Population density of industrial hemp (Cannabis sativa L.) in the field influences crop growth habit, fibre yield and quality. Therefore, optimization of plant population density is required to control growth and secure fibre yield and quality. Initial hand-thinned plant populations of 100, 200, 300 and 400 plants m-2 were established in a replicated field trial. Density of planting significantly influenced weed suppression and a number of phenological characters, and yield of industrial hemp. Weed suppression increased with increasing plant population. An increase from 100 to 200 plants m-2 markedly reduced weed weight from 23.2 to 6.5 g m-2. Further reductions in weed weights were observed at 300 plants m-2 (2.6 g m-2) and 400 plants m-2 (1.5 g m-2). Weekly height data showed that the high-density plantings resulted in shorter plants at harvest due to a more rapid decline in growth rate than for the low density planting (100 plants m-2). Stem thickness was inversely related to plant population density as low density produced thicker stems compared to that of high density planting. Leaf chlorophyll content and root mass m-2 were not significantly affected by differences in planting density. Raw fibre yields were greatest at 300 plants m-2, which was significantly higher in comparison to 100 plants m-2 (128.4 vs 102.8 g dry weight m-2). Yields were very poor overall with a maximum of 1.28 t ha-1 of raw bast compared to European yields of 2–3 t ha-1. Low yields were attributed to the unsuitable short photoperiods that caused early flowering and therefore shorter stem length in the current variety under trial. New varieties or crop management practices that delay flowering are necessary for regions of short day duration to produce economically viable fibre yields for the industry in subtropical Queensland, Australia.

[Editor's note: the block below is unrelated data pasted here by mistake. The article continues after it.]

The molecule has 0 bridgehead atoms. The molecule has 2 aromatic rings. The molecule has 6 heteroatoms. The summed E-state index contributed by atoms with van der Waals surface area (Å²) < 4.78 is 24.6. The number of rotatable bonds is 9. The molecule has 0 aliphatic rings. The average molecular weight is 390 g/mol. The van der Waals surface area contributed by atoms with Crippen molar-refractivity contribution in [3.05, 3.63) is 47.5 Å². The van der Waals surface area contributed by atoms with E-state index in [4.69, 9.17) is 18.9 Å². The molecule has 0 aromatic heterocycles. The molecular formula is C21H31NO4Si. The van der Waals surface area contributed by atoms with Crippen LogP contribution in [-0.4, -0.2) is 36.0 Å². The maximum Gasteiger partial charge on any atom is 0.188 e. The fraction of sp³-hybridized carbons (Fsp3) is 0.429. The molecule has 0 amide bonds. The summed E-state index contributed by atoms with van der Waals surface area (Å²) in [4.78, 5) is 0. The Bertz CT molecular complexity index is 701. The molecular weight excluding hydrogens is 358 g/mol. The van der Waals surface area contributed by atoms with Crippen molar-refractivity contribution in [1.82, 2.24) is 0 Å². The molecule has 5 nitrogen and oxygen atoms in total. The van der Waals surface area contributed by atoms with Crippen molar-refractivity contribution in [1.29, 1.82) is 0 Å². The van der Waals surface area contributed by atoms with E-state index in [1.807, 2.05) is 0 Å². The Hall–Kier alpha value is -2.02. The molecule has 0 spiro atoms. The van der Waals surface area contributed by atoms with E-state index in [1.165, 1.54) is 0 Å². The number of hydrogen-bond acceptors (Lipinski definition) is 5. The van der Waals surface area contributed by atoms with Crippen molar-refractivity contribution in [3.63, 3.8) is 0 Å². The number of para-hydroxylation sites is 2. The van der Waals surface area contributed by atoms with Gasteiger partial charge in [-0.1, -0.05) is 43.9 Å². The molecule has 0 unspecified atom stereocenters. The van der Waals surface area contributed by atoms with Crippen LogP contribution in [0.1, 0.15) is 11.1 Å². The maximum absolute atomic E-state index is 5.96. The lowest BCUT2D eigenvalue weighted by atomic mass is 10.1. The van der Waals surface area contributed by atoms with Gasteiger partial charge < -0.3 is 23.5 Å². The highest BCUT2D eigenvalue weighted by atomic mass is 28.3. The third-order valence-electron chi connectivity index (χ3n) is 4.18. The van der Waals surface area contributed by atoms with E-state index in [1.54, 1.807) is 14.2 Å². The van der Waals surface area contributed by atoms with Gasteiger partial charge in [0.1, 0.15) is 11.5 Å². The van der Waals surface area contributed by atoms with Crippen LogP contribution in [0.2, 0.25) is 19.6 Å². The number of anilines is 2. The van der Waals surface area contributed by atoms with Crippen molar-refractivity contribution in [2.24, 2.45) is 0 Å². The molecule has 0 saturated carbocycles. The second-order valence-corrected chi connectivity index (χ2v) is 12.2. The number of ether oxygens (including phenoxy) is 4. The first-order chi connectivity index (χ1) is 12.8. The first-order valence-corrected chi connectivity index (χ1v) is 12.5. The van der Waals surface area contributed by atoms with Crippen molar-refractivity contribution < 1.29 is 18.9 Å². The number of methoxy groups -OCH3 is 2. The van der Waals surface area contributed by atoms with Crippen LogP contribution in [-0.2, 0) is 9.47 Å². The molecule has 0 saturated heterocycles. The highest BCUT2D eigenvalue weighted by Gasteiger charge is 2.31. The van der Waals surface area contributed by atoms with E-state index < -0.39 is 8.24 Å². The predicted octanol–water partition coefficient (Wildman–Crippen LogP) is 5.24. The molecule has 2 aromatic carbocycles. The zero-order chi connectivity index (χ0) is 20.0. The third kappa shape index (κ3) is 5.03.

Keywords: Industrial hemp, planting density, fibre yield, new crop